Breaking Down Every Matchup Between New-Look L.A. Lakers and Clippers
Just over a month after being eliminated by what seemed to be the new dominant team in the west, the Oklahoma City Thunder, the Lakers put themselves back into contention.
Meanwhile, the Clippers made some noise by signing valuable bench players like Jamal Crawford and Lamar Odom as well as signing Blake Griffin to a long-term deal.
We all know that the Clippers-Lakers rivalry was heated last season—just imagine how entertaining it will be this season with all the new additions.
Every game that these teams play against each other will competitive and each matchup will be intriguing to watch.
But, which team has the upper hand?
Let’s find out.
PG: Steve Nash vs. Chris Paul
Perhaps the most exciting matchup between the new-look Lakers and the Clippers is the battle between all-star point guards Steve Nash and Chris Paul.
Both Steve Nash and Chris Paul are able to put up a double-double on any given night, which is just one reason why this matchup has the potential to be electrifying.
Although Chris Paul is a prolific passer who has averaged close to 10 APG over his career, Steve Nash creates easier shots for teammates.
According to hoopdata.com, 4.7 of Steve Nash’s assists last season came at the rim and 1.1 of his assists per game came within ten feet—he led the league in both categories.
Don’t forget, Nash put up these numbers with big men like Marcin Gortat (a good player but certainly not elite) and Channing Frye.
Playing with skilled big men like Andrew Bynum and Pau Gasol will only give Nash a larger advantage over Chris Paul when it comes to creating for others.
Chris Paul has the advantage over Nash in number of other areas, however.
First of all, Paul is a better scorer than Nash at this stage in their careers.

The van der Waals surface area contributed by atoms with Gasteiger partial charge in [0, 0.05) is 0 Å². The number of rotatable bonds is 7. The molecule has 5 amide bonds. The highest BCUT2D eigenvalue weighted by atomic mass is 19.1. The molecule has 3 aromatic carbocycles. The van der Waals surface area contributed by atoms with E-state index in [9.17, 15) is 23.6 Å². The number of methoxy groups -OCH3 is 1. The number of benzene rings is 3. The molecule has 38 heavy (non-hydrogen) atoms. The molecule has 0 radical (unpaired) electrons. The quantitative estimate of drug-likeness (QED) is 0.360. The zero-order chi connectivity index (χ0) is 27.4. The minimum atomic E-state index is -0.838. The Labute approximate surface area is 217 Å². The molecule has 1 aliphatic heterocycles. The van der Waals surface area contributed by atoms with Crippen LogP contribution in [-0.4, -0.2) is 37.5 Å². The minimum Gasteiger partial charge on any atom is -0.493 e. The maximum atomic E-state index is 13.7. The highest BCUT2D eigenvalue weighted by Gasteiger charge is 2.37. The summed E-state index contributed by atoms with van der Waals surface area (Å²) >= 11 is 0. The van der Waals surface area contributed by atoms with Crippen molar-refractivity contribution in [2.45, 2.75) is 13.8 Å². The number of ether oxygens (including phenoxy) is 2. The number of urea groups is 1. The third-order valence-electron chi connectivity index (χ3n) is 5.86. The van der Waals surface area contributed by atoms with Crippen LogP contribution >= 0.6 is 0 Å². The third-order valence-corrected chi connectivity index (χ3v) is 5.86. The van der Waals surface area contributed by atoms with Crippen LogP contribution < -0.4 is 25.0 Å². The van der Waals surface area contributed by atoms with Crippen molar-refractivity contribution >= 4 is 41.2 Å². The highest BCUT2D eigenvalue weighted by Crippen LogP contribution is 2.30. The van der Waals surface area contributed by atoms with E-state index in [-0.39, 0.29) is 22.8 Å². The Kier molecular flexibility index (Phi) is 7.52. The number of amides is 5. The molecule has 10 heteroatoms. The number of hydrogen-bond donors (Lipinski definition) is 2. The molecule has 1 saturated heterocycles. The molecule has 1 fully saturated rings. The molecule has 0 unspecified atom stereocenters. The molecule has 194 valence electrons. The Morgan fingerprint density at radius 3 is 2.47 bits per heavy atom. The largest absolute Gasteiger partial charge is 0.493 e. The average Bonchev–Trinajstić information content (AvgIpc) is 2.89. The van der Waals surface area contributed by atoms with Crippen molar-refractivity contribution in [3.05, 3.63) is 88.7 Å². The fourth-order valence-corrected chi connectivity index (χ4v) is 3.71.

Although Nash is a great shooter, Paul will take advantage of his strength and Nash’s weaknesses as a defender to get to the rim and score from the perimeter—in fact, Paul is one of the best isolation scorers in the NBA, scoring 1.02 PPP, which ranks him eighth in the league according to mysynergysports.com.
Chris Paul is also a better defender than Nash.
Not only did Paul lead the league in steals last season, but he was also a part of the NBA’s All-NBA defensive team.
In addition, in the 19 games that Paul and Nash have played against each other, Nash has turned the ball over 4.3 times per game compared to Paul’s 2.0 per game.
While a Paul-Nash matchup will be fun to watch for the next few seasons, it’s clear who has the upper hand.
Advantage: Chris Paul
SG: Kobe Bryant vs. Chauncey Billups
The shooting guard battle between the Lakers and Clippers is a considerably less exciting matchup than the others.
After the loss of Nick Young and Randy Foye, I expect the Clippers to start Chauncey Billups once again and use Jamal Crawford as a scorer off the bench.
Meanwhile, it’s clear that the Lakers are going to start at the 2: Kobe Bryant.
The advantages that Bryant has over Billups are obvious.
Although Billups is known as a good defender, he will have trouble guarding one of the league’s best scorers based solely on the height disparity between the two.
On the offensive end, Billups will have difficulty scoring as long as Bryant is defending him.
Advantage: Kobe Bryant
SF: Metta World Peace vs. Caron Butler
At this point in their careers, not much separates Caron Butler and Metta World Peace.
While Butler is a more versatile and productive offensive player, World Peace has an intimidating defensive presence.
Their strengths and weaknesses may be enough to counteract each other.
Nonetheless, their head-to-head matchups from last season tell a different story.
Butler completely outplayed World Peace as he averaged 19 PPG in their three matchups last season.
World Peace, on the other hand, scored a dismal four PPG.